Identifying optimal magnesium replenishment points based on risk of severe hypomagnesemia in colorectal cancer patients treated with cetuximab or panitumumab

Colorectal Cancer

Cancer Chemother Pharmacol. 2020 Aug 13. doi: 10.1007/s00280-020-04126-9. Online ahead of print.


PURPOSE: Cetuximab and panitumumab are monoclonal antibodies that target the epidermal growth factor receptor (EGFR). Treatment with cetuximab and panitumumab commonly causes hypomagnesemia, and optimal management of this adverse effect remains unclear. Here, we evaluated the optimal magnesium replacement points based on the risk of severe hypomagnesemia in colorectal cancer patients who received cetuximab or panitumumab.

METHODS: We retrospectively evaluated 184 patients who received cetuximab or panitumumab for colorectal cancer at Ogaki Municipal Hospital (Ogaki, Japan) between January 2010 and December 2019. Univariate analyses were conducted to evaluate the relationship between patient baseline characteristics and development of hypomagnesemia following cetuximab or panitumumab treatment. Variables that were significantly associated with hypomagnesemia in the univariate analyses as well as previously reported risk factors were entered into a multivariate logistic regression model.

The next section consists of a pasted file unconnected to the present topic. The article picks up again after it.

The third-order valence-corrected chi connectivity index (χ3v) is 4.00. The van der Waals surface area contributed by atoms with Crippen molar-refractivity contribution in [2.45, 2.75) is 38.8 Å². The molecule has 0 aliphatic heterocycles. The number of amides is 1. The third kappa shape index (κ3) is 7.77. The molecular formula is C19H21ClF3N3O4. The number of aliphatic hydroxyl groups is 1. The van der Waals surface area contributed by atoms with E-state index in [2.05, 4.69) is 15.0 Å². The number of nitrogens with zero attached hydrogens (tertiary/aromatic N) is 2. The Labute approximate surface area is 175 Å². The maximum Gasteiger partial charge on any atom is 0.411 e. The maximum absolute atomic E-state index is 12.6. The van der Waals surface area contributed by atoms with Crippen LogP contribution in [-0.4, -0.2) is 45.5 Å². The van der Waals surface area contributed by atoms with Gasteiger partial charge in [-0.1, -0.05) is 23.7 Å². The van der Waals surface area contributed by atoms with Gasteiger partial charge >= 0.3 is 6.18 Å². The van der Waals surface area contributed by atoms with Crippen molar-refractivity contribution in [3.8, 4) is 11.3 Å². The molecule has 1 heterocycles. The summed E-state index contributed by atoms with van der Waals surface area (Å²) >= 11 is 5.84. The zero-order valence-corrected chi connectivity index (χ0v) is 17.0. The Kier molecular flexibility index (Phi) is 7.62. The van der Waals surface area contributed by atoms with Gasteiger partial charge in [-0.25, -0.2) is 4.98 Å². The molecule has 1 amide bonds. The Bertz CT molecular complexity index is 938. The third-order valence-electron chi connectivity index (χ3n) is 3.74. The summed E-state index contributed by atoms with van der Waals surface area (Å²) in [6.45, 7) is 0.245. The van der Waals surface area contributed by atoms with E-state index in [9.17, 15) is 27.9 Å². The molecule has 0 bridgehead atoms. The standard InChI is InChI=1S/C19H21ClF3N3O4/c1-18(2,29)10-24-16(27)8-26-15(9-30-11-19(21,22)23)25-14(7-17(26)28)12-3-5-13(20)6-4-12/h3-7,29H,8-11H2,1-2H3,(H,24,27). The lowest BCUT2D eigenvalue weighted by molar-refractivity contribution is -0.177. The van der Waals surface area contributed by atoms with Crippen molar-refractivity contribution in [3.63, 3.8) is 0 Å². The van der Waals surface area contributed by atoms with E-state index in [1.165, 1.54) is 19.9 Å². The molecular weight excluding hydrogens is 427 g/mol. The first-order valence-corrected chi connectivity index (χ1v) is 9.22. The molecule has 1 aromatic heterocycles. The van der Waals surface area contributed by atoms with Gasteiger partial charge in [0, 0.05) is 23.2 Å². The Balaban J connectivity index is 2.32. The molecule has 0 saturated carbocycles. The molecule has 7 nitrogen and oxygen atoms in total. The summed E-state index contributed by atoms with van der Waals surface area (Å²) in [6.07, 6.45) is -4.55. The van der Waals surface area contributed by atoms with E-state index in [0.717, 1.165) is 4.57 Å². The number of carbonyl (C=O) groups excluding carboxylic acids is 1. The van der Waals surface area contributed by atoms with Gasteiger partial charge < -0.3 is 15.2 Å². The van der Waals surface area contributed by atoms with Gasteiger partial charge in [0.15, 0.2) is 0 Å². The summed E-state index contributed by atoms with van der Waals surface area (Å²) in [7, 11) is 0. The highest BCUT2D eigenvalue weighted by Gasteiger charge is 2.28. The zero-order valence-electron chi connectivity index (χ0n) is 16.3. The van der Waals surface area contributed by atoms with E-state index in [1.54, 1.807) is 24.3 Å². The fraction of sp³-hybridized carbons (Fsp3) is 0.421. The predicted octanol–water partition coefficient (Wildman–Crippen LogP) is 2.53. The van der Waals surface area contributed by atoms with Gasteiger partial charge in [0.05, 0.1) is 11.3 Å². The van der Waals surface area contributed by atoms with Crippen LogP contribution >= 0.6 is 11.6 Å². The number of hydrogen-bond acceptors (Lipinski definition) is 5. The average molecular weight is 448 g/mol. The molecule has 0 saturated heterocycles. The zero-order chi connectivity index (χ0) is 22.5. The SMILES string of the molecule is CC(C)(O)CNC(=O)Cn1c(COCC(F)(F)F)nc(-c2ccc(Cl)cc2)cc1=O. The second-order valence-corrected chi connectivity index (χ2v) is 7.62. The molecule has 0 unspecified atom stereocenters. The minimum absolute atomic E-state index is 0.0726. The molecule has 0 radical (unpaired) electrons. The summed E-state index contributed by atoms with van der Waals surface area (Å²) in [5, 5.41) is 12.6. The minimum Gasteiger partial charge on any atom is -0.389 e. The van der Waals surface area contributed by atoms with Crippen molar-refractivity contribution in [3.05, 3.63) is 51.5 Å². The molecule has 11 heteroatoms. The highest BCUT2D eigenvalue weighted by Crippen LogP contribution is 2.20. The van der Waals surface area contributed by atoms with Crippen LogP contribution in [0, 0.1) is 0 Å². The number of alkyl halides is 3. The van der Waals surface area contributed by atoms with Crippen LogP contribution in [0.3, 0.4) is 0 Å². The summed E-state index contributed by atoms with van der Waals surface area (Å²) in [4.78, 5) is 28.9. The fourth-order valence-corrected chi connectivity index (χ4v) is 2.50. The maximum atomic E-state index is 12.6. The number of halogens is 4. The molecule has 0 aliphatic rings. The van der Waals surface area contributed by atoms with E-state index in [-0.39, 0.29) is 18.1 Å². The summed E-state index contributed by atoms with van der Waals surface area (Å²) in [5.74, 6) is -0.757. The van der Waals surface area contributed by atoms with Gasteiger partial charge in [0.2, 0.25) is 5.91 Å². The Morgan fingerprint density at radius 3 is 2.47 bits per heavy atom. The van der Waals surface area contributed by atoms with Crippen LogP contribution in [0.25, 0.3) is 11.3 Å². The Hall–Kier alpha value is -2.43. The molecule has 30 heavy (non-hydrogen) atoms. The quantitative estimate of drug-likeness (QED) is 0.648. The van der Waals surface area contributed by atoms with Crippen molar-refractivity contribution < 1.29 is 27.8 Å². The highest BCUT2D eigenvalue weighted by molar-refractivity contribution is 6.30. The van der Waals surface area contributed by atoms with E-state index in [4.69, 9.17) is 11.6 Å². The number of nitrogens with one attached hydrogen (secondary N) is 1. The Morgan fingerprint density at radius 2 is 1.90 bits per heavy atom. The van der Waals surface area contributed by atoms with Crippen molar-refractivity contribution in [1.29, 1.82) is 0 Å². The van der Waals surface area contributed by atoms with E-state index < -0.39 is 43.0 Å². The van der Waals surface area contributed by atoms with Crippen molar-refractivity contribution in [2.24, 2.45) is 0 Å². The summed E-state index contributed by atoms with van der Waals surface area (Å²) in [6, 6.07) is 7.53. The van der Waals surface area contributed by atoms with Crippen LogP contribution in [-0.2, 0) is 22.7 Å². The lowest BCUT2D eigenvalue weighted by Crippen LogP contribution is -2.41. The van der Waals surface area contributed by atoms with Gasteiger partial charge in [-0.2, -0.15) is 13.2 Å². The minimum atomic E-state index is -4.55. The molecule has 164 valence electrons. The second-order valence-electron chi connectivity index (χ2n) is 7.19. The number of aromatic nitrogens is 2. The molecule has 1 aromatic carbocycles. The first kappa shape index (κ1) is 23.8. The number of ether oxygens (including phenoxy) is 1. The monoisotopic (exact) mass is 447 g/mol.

RESULTS: The incidence of hypomagnesemia was associated with panitumumab treatment, pre-replenishment serum magnesium concentration, treatment duration, and treatment line. Severe hypomagnesemia post-cetuximab or panitumumab treatment was significantly associated with low baseline magnesium concentrations (< 1.8 mg/dL; odds ratio 18.100, 95% confidence interval 1.570-210.000; p = 0.020) and low serum magnesium concentrations during treatment (< 1.1 mg/dL; odds ratio 93.800, 95% confidence interval 3.510-2510.000; p = 0.007).

CONCLUSION: To minimize the risk of severe hypomagnesemia during anti-EGFR treatment, magnesium replenishment should be initiated in patients with pre-replenishment concentrations of < 1.8 mg/dL, preferably before reaching intra-treatment concentrations of < 1.1 mg/dL.